Copa America 2007 – Blatter’s Visit
Although they only reached the quarter-final stage, another highlight of the tournament was Peru’s attacking trio of Claudio Pizarro and Paolo Guerrero up front and Jefferson Farfan in a withdrawn role, who played some very attractive football but were dealt a terrible blow when the latter was injured. This year’s Copa America will also be remembered for Paraguay’s heavy 6-0 defeat against Mexico in the quarter-finals (following the award of a penalty and sending-off of their goalkeeper, Bobadilla), which overshadowed the Guaranis’ fine performances in the group stage, in which they were rock solid in defence and powerful in attack thanks to the fearsome strike force of Roque Santa Cruz, Oscar Cardozo and Salvador Cabanas. However, in a repetition of events at the World Cup in Germany one year ago, first-choice keeper Justo Villar suffered an injury and had to be replaced.
Perhaps the tournament’s biggest disappointments were Ecuador, who were unable to find the form they showed at last year’s World Cup and were knocked out in the group stages after losing all their matches, mainly due to a lack of concentration at key moments. Greater things were also expected of Chile, particularly since the spine of the team was made up of players from the winners of the last three Chilean championships, Colo Colo, but apart from a few highlights such as Humberto Suazo’s beauty of a goal against Brazil (their only strike in a 6-1 defeat), the Chileans gave a disappointing account of themselves before being enveloped in an internal crisis that led to the departure of coach Nelson Acosta.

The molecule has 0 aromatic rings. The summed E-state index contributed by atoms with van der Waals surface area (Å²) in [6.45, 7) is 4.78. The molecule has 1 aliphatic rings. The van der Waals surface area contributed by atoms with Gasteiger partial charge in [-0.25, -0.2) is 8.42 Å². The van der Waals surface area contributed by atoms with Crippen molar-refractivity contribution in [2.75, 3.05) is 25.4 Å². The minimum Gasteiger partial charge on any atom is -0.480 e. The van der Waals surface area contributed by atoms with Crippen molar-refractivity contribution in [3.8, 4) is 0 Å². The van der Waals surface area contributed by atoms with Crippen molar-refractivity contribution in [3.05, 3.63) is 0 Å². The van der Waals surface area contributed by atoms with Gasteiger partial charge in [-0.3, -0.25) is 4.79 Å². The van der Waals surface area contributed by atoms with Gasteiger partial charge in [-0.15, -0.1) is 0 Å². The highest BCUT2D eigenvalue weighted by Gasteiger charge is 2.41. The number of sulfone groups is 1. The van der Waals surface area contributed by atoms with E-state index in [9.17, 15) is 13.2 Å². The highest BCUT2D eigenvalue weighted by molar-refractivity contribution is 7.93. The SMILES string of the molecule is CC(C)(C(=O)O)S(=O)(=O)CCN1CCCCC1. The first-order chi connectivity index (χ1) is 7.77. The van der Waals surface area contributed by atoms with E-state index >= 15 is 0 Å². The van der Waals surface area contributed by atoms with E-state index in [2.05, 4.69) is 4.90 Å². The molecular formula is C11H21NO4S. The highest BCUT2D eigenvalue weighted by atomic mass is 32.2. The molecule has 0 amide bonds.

Despite the fact that Venezuela had little experience of organising tournaments of this calibre, the country proved that it was up to the challenge, which gave it the confidence to ask FIFA President Joseph S. Blatter about its chances of hosting the FIFA U-17 World Cup one day, something which FIFA President Joseph S. Blatter deemed feasible in a meeting with the press in Maracaibo.
All in all, the investment of more than USD 800 million in infrastructure produced stadiums on a par with the best in Europe, which although not all completely finished at least demonstrated the organisers’ will to meet fans’ expectations. More work is also required in areas such as aticketing and the facilities in some host cities also need improvement, particularly in the capital, Caracas, which, judging by the thousands of fans who flocked to the only game played there (the third-place play-off between Mexico and Uruguay), needs a stadium with a larger capacity.